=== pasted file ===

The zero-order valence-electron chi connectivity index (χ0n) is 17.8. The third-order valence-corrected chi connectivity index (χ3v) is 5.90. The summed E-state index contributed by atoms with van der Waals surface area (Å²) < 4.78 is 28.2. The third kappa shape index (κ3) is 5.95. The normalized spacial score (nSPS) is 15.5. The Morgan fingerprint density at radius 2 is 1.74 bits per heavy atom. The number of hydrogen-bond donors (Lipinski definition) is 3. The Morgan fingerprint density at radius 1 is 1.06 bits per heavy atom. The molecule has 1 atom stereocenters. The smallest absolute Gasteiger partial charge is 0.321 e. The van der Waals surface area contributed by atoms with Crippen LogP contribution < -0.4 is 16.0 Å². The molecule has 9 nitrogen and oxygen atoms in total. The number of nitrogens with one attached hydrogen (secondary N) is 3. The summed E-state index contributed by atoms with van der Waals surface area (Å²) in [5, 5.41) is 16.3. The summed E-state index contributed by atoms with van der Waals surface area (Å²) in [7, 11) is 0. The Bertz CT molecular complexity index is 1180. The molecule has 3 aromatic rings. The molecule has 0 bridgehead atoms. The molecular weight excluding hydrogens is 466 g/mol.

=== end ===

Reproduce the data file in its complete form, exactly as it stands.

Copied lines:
The zero-order valence-electron chi connectivity index (χ0n) is 17.8. The third-order valence-corrected chi connectivity index (χ3v) is 5.90. The summed E-state index contributed by atoms with van der Waals surface area (Å²) < 4.78 is 28.2. The third kappa shape index (κ3) is 5.95. The normalized spacial score (nSPS) is 15.5. The Morgan fingerprint density at radius 2 is 1.74 bits per heavy atom. The number of hydrogen-bond donors (Lipinski definition) is 3. The Morgan fingerprint density at radius 1 is 1.06 bits per heavy atom. The molecule has 1 atom stereocenters. The smallest absolute Gasteiger partial charge is 0.321 e. The van der Waals surface area contributed by atoms with Crippen LogP contribution < -0.4 is 16.0 Å². The molecule has 9 nitrogen and oxygen atoms in total. The number of nitrogens with one attached hydrogen (secondary N) is 3. The summed E-state index contributed by atoms with van der Waals surface area (Å²) in [5, 5.41) is 16.3. The summed E-state index contributed by atoms with van der Waals surface area (Å²) in [7, 11) is 0. The Bertz CT molecular complexity index is 1180. The molecule has 3 aromatic rings. The molecule has 0 bridgehead atoms. The molecular weight excluding hydrogens is 466 g/mol.